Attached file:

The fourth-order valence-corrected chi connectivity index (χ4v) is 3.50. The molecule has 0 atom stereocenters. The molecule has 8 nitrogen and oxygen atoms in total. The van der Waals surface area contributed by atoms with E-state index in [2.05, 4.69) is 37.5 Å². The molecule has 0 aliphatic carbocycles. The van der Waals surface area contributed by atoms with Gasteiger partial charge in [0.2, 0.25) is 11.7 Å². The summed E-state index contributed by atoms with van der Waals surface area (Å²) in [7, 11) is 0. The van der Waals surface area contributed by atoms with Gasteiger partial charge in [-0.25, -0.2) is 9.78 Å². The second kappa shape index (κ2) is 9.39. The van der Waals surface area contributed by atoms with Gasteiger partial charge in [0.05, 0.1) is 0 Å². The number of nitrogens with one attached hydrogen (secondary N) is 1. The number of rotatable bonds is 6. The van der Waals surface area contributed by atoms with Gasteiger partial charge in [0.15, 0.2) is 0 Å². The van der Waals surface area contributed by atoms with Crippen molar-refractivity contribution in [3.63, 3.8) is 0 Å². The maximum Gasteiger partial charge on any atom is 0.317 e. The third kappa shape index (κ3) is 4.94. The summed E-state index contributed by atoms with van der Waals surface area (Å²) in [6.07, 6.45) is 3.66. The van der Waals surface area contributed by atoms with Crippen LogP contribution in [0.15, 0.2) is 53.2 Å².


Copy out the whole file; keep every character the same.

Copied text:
The fourth-order valence-corrected chi connectivity index (χ4v) is 3.50. The molecule has 0 atom stereocenters. The molecule has 8 nitrogen and oxygen atoms in total. The van der Waals surface area contributed by atoms with E-state index in [2.05, 4.69) is 37.5 Å². The molecule has 0 aliphatic carbocycles. The van der Waals surface area contributed by atoms with Gasteiger partial charge in [0.2, 0.25) is 11.7 Å². The summed E-state index contributed by atoms with van der Waals surface area (Å²) in [7, 11) is 0. The van der Waals surface area contributed by atoms with Gasteiger partial charge in [-0.25, -0.2) is 9.78 Å². The second kappa shape index (κ2) is 9.39. The van der Waals surface area contributed by atoms with Gasteiger partial charge in [0.05, 0.1) is 0 Å². The number of nitrogens with one attached hydrogen (secondary N) is 1. The number of rotatable bonds is 6. The van der Waals surface area contributed by atoms with Gasteiger partial charge in [0.15, 0.2) is 0 Å². The van der Waals surface area contributed by atoms with Crippen molar-refractivity contribution in [3.63, 3.8) is 0 Å². The maximum Gasteiger partial charge on any atom is 0.317 e. The third kappa shape index (κ3) is 4.94. The summed E-state index contributed by atoms with van der Waals surface area (Å²) in [6.07, 6.45) is 3.66. The van der Waals surface area contributed by atoms with Crippen LogP contribution in [0.15, 0.2) is 53.2 Å².